Just won an Illinois whistle-blower case? Don’t rest easy yet!
If you’re an employer that’s also covered by federal law, brace yourself for a federal whistle-blower lawsuit, too.
Recent case: Heather Addis was an operations supervisor at the Dresden Nuclear Power Station, a power plant operated by Exelon Generation Co. southwest of Chicago. Her supervisors told her she wasn’t spending enough time making notes in employee files. She protested that she didn’t have enough time to do so and still take care of her plant security tasks.
She handed in her resignation and at the same time filed an internal safety complaint. Then she had a change of heart and tried to rescind her resignation.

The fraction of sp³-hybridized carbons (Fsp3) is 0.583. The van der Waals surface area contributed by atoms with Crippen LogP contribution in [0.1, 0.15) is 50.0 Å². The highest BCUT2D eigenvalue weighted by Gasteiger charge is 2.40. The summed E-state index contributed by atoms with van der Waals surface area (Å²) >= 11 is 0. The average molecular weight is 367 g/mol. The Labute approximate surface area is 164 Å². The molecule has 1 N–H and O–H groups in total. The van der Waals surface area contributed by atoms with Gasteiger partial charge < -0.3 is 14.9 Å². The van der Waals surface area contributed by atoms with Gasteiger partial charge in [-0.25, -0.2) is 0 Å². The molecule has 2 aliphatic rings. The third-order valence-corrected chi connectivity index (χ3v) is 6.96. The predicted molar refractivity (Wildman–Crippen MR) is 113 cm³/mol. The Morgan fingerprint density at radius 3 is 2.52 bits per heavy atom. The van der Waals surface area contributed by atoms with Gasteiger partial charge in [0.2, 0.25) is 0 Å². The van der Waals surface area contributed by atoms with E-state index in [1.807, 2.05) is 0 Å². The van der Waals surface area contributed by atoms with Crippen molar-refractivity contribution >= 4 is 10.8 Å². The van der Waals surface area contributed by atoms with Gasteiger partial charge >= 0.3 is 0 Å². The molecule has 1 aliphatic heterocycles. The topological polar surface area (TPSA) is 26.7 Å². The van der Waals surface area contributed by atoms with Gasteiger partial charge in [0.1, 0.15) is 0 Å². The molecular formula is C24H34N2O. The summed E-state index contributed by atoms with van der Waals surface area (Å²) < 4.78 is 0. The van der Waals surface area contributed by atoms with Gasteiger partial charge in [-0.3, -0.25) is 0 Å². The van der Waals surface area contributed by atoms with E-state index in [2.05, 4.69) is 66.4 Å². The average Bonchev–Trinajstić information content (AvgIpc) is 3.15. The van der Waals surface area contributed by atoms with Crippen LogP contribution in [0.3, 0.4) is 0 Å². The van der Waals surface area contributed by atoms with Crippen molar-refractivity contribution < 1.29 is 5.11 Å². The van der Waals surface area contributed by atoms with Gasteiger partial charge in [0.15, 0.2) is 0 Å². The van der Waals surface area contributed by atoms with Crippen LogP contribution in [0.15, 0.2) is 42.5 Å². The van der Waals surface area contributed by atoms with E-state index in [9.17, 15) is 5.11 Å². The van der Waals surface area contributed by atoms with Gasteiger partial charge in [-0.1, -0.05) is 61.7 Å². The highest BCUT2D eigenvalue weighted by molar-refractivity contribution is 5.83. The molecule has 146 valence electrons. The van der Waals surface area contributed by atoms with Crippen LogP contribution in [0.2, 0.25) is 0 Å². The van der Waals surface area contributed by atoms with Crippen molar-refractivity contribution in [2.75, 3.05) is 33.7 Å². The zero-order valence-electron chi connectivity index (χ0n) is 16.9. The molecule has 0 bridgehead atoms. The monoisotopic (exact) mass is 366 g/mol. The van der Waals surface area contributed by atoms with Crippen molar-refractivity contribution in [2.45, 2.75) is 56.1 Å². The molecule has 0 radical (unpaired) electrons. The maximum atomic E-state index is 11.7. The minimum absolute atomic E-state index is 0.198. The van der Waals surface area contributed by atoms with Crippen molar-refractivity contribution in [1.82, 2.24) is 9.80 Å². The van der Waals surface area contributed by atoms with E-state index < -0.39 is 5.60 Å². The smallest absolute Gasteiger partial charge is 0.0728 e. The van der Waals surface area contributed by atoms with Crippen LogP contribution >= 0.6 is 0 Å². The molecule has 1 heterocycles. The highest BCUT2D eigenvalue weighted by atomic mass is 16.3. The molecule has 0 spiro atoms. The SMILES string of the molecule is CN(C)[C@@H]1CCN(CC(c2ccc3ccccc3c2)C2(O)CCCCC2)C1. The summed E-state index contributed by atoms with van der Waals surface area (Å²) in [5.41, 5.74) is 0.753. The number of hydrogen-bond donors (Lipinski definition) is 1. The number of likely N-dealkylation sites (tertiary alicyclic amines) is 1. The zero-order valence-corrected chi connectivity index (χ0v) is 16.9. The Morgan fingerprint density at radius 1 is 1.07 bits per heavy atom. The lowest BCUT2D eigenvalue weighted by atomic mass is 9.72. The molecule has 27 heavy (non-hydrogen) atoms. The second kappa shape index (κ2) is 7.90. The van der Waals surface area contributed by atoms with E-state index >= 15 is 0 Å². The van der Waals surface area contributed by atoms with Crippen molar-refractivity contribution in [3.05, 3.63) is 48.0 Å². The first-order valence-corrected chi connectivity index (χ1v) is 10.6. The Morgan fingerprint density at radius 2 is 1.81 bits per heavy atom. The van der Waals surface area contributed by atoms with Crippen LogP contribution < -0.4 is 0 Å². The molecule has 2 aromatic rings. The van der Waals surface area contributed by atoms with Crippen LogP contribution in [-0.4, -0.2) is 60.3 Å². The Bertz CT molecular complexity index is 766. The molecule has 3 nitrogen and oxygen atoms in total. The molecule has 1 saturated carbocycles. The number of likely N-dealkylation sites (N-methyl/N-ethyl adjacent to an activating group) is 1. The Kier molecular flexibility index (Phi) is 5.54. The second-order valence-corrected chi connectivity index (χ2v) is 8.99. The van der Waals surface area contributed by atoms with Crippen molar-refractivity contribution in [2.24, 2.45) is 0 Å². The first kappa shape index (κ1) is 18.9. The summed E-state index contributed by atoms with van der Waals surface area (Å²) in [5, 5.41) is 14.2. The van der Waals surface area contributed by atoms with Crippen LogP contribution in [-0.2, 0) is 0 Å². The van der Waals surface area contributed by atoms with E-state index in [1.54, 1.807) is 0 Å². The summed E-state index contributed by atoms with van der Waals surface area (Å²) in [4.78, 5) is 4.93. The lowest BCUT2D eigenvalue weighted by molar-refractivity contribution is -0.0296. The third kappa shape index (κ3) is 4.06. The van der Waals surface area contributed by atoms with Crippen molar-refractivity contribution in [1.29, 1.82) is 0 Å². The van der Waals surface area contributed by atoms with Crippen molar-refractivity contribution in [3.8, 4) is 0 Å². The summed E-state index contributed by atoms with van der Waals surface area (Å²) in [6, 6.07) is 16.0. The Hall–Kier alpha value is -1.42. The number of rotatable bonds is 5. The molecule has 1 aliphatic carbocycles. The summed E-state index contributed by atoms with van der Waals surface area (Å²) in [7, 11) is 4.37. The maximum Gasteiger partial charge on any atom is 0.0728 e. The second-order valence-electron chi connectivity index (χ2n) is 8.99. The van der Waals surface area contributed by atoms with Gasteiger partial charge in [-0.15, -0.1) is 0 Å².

When Exelon didn’t reinstate her, Addis sued in state court, alleging she had been fired in retaliation for reporting safety issues under Illinois’ whistle-blower laws.
The state court dismissed her suit, but, meanwhile, she filed an OSHA claim under the Energy Reorganization Act.
Exelon argued that she couldn’t sue twice for the same whistle-blower act, but the 7th Circuit Court of Appeals disagreed.
As the court saw the case, she had no choice but to sue twice—once in state court and once in federal court when her initial claim failed. She couldn’t pursue two lawsuits at the same time because the federal law requires OSHA to have a crack at the case. (Addis v. DOL, et al., No. 08-1009, 7th Cir., 2009)
- How to Fire an Employee the Legal Way: 6 Termination Guidelines
- Stolen TV, soiled chair mean 2 trips to court for coroner
- Prevent retaliation: Urge managers to keep cool in face of a lawsuit
- What are the rules governing employment of minors for summer seasonal work?
- Do we need to accommodate a disabled contractor just like we would an employee?